Gifts Rock seemed like a good choice against what I expected would be a field consisting primarily of mid-range decks, but I didn’t know enough about the format to figure out the best silver bullets, so that was out.

I continued agonizing over what deck to play until the night before the PTQ when I decided that I would play Justus Goyfs, my team’s deck from Valencia.

I’d played this deck a lot while practicing for Valencia so I knew the ins and outs of most matchups. And, even though the deck didn’t post any good finishes at Valencia, I still think the deck is very good. The only change that I made from my Valencia list is that I added a few Ancient Grudges, because I was concerned about the deck’s matchup against Next Level Blue, Spire Blue, and all other sorts of Shackles decks.

I showed up to the tournament site deck in hand, ready to play, when I found my friend Matt Boccio scrambling around trying to find a complete deck. When it became clear that the only way Boccio would be able to play in the PTQ is if I lent him my deck, I handed it over to him.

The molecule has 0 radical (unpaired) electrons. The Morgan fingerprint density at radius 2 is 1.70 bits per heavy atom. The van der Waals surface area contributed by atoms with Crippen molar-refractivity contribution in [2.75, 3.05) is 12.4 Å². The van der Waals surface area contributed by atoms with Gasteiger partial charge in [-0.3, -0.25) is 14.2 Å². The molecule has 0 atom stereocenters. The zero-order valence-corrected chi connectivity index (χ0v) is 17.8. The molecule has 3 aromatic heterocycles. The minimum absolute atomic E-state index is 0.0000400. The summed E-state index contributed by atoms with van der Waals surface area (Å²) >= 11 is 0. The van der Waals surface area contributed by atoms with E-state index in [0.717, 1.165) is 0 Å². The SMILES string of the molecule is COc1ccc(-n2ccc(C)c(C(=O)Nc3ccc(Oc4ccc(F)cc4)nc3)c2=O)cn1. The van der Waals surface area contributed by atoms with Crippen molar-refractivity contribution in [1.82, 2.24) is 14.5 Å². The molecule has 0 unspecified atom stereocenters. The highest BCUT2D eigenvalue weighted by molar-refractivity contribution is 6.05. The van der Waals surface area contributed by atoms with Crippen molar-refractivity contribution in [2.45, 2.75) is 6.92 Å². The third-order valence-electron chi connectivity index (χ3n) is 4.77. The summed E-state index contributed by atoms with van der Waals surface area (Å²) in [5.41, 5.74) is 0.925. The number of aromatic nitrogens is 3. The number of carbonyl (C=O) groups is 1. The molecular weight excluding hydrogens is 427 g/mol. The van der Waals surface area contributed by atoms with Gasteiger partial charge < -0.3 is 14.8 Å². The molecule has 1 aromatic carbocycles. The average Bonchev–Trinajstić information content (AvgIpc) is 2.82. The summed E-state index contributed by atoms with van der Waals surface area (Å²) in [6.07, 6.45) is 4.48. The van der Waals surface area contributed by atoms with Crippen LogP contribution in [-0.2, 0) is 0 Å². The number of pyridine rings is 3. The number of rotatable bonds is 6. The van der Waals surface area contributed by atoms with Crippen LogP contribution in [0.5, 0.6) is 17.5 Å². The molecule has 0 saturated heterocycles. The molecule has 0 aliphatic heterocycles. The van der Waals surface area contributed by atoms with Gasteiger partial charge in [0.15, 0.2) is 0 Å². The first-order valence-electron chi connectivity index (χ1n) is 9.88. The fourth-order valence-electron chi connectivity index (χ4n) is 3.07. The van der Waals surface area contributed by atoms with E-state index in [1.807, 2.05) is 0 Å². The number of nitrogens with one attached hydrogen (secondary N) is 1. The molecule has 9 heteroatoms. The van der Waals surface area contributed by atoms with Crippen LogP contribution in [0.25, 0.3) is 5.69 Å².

While there was no way that I would prevent a friend from playing for a slot when I would only be playing for a plane ticket, I was still kind of bummed because I thought that I would be unable to play in the PTQ as I had promised to lend the only other Extended deck I had built, Affinity, to Jamie Parke. I gave Jamie a call at around 9:50 to see if he’d be coming, but he had slept in too late to make it in time, allowing me to play in the PTQ.

I had built Jamie Bill Stark Fatal Frenzy Affinity list, but I made some adjustments to Bill’s sideboard. Bill sideboard contained Tormod’s Crypt, Ancient Grudge, Ronom Unicorn, and Thorns of Amethyst. I wasn’t expecting much Ideal or TEPS, so it was pretty easy for me to cut the Unicorns and the Thorns. I still wanted some game against combo decks so I added a set of Cabal Therapies to the board. I was also expecting a good number of Katakis and Hurkyl’s Recalls, and Spell Snare acts as a very good answer to both (and unlike other “answer answers” like Darkblast, Spell Snare is almost never dead). While it was very hard to cast Spell Snare before, Springleaf Drum makes it relatively easy to leave up Spell Snare mana in key spots.

I beat Goblins in Round 1, a casual RG deck in round 2, lost to Chris Lachmann playing Gifts Rock in round 3, beat RGB Dark Zoo in round 4, and conceded to Josh Ravitz playing Affinity in round 5.